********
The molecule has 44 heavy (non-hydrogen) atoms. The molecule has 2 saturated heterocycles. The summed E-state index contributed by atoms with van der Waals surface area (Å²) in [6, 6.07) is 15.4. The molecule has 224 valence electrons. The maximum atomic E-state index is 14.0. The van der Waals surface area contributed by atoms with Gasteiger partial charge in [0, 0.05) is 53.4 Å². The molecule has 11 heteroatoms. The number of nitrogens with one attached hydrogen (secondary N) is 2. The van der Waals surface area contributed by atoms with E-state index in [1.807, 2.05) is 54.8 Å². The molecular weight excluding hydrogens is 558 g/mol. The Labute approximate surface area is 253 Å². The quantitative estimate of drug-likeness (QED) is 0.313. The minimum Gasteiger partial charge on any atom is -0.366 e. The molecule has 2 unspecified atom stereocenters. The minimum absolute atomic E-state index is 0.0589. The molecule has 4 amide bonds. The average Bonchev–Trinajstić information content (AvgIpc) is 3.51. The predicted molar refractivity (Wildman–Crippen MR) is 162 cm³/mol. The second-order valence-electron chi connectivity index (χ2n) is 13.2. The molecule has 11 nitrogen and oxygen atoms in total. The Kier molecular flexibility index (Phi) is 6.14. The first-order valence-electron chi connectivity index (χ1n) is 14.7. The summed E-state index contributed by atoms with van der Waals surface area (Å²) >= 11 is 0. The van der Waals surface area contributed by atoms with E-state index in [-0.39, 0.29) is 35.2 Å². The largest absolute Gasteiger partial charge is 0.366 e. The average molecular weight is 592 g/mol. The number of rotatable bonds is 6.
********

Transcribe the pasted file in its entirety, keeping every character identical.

The molecule has 44 heavy (non-hydrogen) atoms. The molecule has 2 saturated heterocycles. The summed E-state index contributed by atoms with van der Waals surface area (Å²) in [6, 6.07) is 15.4. The molecule has 224 valence electrons. The maximum atomic E-state index is 14.0. The van der Waals surface area contributed by atoms with Gasteiger partial charge in [0, 0.05) is 53.4 Å². The molecule has 11 heteroatoms. The number of nitrogens with one attached hydrogen (secondary N) is 2. The van der Waals surface area contributed by atoms with E-state index in [1.807, 2.05) is 54.8 Å². The molecular weight excluding hydrogens is 558 g/mol. The Labute approximate surface area is 253 Å². The quantitative estimate of drug-likeness (QED) is 0.313. The minimum Gasteiger partial charge on any atom is -0.366 e. The molecule has 2 unspecified atom stereocenters. The minimum absolute atomic E-state index is 0.0589. The molecule has 4 amide bonds. The average Bonchev–Trinajstić information content (AvgIpc) is 3.51. The predicted molar refractivity (Wildman–Crippen MR) is 162 cm³/mol. The second-order valence-electron chi connectivity index (χ2n) is 13.2. The molecule has 11 nitrogen and oxygen atoms in total. The Kier molecular flexibility index (Phi) is 6.14. The first-order valence-electron chi connectivity index (χ1n) is 14.7. The summed E-state index contributed by atoms with van der Waals surface area (Å²) >= 11 is 0. The van der Waals surface area contributed by atoms with E-state index in [-0.39, 0.29) is 35.2 Å². The largest absolute Gasteiger partial charge is 0.366 e. The average molecular weight is 592 g/mol. The number of rotatable bonds is 6.